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New frustrated....

September 9th, 2007, 08:55 PM
We just adopted a male 8 month old lab/hound mix from the humane society. He is a sweetheart. However, he is constantly "rough housing" with our other dog....a 15 month old female Chow/Lab mix. Alone, the two of these dogs are very submissive, but together, they "play fight". It drives me nuts because I can't tell if they are playing or fighting. They go for each others necks, and ears and paws. While doing this, their tails are wagging which makes me think they are playing. Are they???
Secondly, Caleb, the new dog, keeps peeing in the house. We let him out at least 10 times a day. And he pees almost every time. However, he keeps peeing in the house as well. He does not pee on objects, just the floor. It is driving me nuts. I don't know what to do. I don't want to take him back but it is causing such stress...not just on me but on my relationship with my fiancee. Any tips???? Please help!

September 9th, 2007, 09:34 PM
The rough housing sounds harmless if they're wagging their tails. If you're not comfortable with the level of roughness you can always teach them the phrase "Too Rough" and split them up when it gets too rowdy. They'll soon learn what that means.

8 months and 15 months are pretty young and boisterous so patience will be key for both of them! It sounds like you've got two dogs who like each other quite a bit so that is GREAT! :thumbs up

The peeing on the floor thing will probably need to be the first priority in terms of training. It could be an adjustment thing. I don't have much experience in that area since we got our dogs later in life and didn't have problems there, but I imagine taking the pup out soon after he eats or drinks would be the best.

Sounds like you've got normal young pups. I remember my husband feeling the "I don't want to take him back, but...." feeling the first week we got our dog from the shelter. With a bit of patience and time for adjustment, our pooch turned out great! Your new dog probably just needs some time to adjust to the rules of the house.

p.s. I'd recommend reading the book "Marley and Me" about a nutty, wild lab puppy and the frustration his owners might make you feel better that your dog is not as bad!! :D

Good luck!!!! And if you can manage to get any photos of them (when they're not tearing around at high speed), please post!

September 9th, 2007, 09:35 PM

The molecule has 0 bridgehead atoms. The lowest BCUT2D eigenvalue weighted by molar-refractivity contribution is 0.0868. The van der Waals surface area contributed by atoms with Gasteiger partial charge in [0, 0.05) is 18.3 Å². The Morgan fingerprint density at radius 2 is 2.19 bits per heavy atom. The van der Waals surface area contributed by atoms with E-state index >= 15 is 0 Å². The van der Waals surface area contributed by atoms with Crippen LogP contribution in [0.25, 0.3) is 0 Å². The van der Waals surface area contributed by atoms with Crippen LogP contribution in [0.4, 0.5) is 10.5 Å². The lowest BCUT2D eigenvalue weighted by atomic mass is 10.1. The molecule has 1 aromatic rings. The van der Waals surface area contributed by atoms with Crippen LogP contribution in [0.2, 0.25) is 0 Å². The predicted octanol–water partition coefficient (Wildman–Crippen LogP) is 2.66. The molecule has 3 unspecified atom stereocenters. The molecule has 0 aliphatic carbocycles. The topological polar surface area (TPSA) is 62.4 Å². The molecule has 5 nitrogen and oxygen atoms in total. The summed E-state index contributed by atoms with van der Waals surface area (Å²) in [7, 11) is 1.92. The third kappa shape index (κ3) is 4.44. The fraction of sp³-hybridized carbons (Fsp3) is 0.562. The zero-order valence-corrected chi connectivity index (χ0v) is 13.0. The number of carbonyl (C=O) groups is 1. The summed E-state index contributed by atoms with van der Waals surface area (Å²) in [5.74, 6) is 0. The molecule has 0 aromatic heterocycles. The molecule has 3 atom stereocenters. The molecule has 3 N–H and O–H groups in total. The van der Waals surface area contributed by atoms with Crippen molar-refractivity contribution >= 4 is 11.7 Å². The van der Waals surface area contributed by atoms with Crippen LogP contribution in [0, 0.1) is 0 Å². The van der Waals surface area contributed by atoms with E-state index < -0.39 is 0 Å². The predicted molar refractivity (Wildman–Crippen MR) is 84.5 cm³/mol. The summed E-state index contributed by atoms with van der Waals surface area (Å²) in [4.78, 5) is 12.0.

Sounds like play to me, burning off all that puppy energy. If not, wouldn't one or the other have drawn blood by now?
I'm sure one of the dog people will leap in here shortly and help you with the housetraining issue. Perhaps he was in a chaotic situation or was left on his own alot and not properly trained. I'm sure this can be corrected, with patience and consistency.
You didn't say how long the new dog has been with you. Do you know anything about his past history?
Any chance of a picture?

September 9th, 2007, 10:06 PM
When my grrrls were young I thought one of two things was destined to happen either they would kill each other or I would completely lose my mind. Well, they'll be eight this month so the first hasn't happened but, I can't guarantee anything about the second. :laughing:

When and if they ever do actually get into a tiff you will immediately know the difference. It's a completely different "vibe" ~ you know they are ticked with each other and it's definitely not play. That's when having taught a "That's Enough" or "Settle" command comes into use.

As for peeing in the house ~ you say he is peeing 10 times a day outdoors AND peeing indoors? That's ALOT of urinating ~ I would have a Vet check done to rule out an organic cause.

If you rule out the medical then...

...if you have had him for a week or so, some of the behaviour may be part and parcel with all the confusion of settling in to a new environment and some of it may be (sadly) a result of being kenneled for long periods where dogs have to do their bizness in their kennels because there isn't the staff and volunteers to walk them consistently and often.